7-8 JUNE 2017 / Tour & Taxis / Brussels

Building on EPA opportunities

Building on EPA opportunities

Economic Partnerhsip Agreements in practice

Wednesday, June 7, 2017 - 16:15 to 17:30

Key points

  • Economic Partnership Agreements (EPAs) will not come alive on their own – they need to be harnessed.
  • The volume of trade between African Caribbean and Pacific (ACP) countries themselves is very low.
  • Although ACP exports have had preferential access to EU markets for the last 30 years, the volume of their exports has gone down.
  • Market access provided by EPAs adds value but the EU must continue to support ACP countries.
  • Many ACP countries lack the basic infrastructure to trade with each other.


This debate focused on the opportunities – and challenges – created by Economic Partnership Agreements (EPAs). These are trade deals that have development as their main objective. EPAs create opportunities for ACP countries to export to the European market without paying duties.

The session heard that 39 of the world’s 49 least-developed countries are ACP countries, most of them in Africa. Taken together, the EU and ACP account for 1.35 billion people, 20.1 % of the world's total landmass and €80 billion in trade, with the EU which imports €40.2 billion from the ACPs and exports €39.7 billion.

The aim of the session was partly to allow those who have benefitted directly from EPAs to give advice to would-be applicants.

The ACP-EPA countries group themselves into seven regions: five in Africa, one in the Caribbean and one in the Pacific. The oldest of the EPAs is the Caribbean region, which has been in force since 2008. The focus now is to move to full implementation of these agreements and put in place support measures.

One of the key messages was that the opportunities provided by EPAs will not be realised on their own – they need to be harnessed and exploited by the private sector, including small and medium-sized enterprises (SMEs).

One speaker said that west African EPAs could help countries and companies in the region move up the global value chain. These include SMEs in Nigeria where one problem is that many firms are not well structured or ready to engage with partners abroad. One benefit of EPAs is that they can encourage SMEs to build their capacity so that, for example, they better structure their companies, write business plans and present bankable projects.

It was stressed that with its EPA, Nigeria stands a better chance of becoming an export-led, non-oil-dependent economy.

EPAs can create a more reliable and sustainable business environment and look after the interests of an investor. They can be a win-win solution for both a country and investor.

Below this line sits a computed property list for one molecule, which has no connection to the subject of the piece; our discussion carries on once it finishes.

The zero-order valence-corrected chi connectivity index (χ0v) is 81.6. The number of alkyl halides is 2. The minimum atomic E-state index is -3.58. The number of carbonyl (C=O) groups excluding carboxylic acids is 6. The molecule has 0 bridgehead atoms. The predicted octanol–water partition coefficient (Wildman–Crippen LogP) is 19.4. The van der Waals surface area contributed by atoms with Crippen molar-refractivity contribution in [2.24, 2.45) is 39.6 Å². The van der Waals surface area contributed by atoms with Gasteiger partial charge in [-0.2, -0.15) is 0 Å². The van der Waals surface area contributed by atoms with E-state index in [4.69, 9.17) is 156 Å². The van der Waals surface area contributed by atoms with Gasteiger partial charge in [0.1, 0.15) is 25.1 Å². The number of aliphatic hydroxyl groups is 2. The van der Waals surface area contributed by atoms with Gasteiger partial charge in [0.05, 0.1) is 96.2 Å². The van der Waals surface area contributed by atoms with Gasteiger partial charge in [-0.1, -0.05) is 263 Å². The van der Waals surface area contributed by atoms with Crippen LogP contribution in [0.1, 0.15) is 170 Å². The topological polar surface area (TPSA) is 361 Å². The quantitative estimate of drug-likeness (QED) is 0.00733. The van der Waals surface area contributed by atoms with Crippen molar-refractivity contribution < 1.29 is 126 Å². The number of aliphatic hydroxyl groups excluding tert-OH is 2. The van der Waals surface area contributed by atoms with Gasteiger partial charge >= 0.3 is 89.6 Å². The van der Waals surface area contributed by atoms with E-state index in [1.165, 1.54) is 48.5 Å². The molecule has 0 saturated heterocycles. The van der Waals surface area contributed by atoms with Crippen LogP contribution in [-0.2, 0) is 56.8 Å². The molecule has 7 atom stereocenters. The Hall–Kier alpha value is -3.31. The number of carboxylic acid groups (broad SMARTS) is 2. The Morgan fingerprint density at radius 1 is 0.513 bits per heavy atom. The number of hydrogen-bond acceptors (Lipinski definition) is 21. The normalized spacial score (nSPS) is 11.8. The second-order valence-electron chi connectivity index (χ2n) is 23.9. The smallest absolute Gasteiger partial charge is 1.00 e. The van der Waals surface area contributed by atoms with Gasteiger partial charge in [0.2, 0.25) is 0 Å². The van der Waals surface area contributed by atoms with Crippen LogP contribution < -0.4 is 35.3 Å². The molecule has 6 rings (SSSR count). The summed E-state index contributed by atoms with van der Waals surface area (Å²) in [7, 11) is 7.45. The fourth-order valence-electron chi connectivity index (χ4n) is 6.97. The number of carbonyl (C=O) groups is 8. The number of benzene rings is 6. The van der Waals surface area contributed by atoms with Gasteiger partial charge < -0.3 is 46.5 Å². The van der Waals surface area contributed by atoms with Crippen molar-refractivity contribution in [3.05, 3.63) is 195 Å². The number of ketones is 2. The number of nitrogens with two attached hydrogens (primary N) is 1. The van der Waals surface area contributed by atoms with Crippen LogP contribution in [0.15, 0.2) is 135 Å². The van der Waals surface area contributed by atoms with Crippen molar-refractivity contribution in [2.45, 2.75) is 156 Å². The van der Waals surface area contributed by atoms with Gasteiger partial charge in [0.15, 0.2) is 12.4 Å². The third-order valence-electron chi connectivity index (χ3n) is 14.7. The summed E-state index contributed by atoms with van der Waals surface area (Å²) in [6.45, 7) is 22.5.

A speaker from the African private sector, whose company exports 500,000 tonnes of fruit, said access to European markets was vital to the success of his business. One example had been the recent development of organic bananas, which had been made possible by the EPA Ghana had signed with the EU.

EPAs have helped producers to up their game and raise the bar to help production reach a higher level. The trade preferences and market access provided by EPAs add value but the EU must continue to support ACP countries.

Other speakers pointed out that ACP countries need to ensure their exports comply with changing EU standards, for example, on food safety and animal welfare.

For that reason, EPAs include technical support and training, and measures to promote knowledge transfer and strengthen public services.

Examples include the EU pesticides programme for the horticulture sector, an EU fish health project and training in food safety and quality control for more than 200,000 family-run fresh fruit and vegetable businesses.


EPAs help by stimulating competition and reducing border delays but to exploit to the full the opportunities that these agreements offer, ACP countries need to take ownership of their development and design their own strategies for growth and prosperity.

Organised by

    Amanda Sunasse-Lam
    Senior Partner
    Linking African Markets and Partnership
    Salim Ismail
    Group chairman & cief, Executive officer
    Group Socota
    Jean-Marc Gravellini
    Vice-President for Africa
    Compagnie Fruitière
    Batsweletse Tagwa
    Plant General Manager
    Kromberg & Schubert Botswana (PTY) Ltd
    Shade Bembatoum-Young
    African Sustainable SME Export Trade Solutions
    Diana Acconcia
    Head of Unit, Economic Partnership Agreements
    European Commission - DG for Trade
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